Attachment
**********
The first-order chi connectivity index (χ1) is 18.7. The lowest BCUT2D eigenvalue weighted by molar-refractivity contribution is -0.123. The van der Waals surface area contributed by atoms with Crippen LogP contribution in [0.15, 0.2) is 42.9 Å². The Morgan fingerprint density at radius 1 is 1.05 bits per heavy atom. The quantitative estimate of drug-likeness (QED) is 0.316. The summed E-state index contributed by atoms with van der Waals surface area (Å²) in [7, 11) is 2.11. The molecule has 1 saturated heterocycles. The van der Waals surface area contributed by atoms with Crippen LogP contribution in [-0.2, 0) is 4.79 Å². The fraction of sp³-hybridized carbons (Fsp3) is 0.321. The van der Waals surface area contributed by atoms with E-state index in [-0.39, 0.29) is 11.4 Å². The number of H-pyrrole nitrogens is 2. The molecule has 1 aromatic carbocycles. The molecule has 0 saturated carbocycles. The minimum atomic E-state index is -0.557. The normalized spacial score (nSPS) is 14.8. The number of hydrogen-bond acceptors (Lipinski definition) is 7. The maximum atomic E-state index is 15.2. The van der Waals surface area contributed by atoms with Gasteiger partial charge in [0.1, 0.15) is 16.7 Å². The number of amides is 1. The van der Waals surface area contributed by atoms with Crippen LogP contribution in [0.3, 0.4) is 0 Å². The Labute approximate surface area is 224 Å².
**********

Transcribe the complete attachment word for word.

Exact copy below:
The first-order chi connectivity index (χ1) is 18.7. The lowest BCUT2D eigenvalue weighted by molar-refractivity contribution is -0.123. The van der Waals surface area contributed by atoms with Crippen LogP contribution in [0.15, 0.2) is 42.9 Å². The Morgan fingerprint density at radius 1 is 1.05 bits per heavy atom. The quantitative estimate of drug-likeness (QED) is 0.316. The summed E-state index contributed by atoms with van der Waals surface area (Å²) in [7, 11) is 2.11. The molecule has 1 saturated heterocycles. The van der Waals surface area contributed by atoms with Crippen LogP contribution in [-0.2, 0) is 4.79 Å². The fraction of sp³-hybridized carbons (Fsp3) is 0.321. The van der Waals surface area contributed by atoms with E-state index in [-0.39, 0.29) is 11.4 Å². The number of H-pyrrole nitrogens is 2. The molecule has 1 aromatic carbocycles. The molecule has 0 saturated carbocycles. The minimum atomic E-state index is -0.557. The normalized spacial score (nSPS) is 14.8. The number of hydrogen-bond acceptors (Lipinski definition) is 7. The maximum atomic E-state index is 15.2. The van der Waals surface area contributed by atoms with Gasteiger partial charge in [0.1, 0.15) is 16.7 Å². The number of amides is 1. The van der Waals surface area contributed by atoms with Crippen LogP contribution in [0.3, 0.4) is 0 Å². The Labute approximate surface area is 224 Å².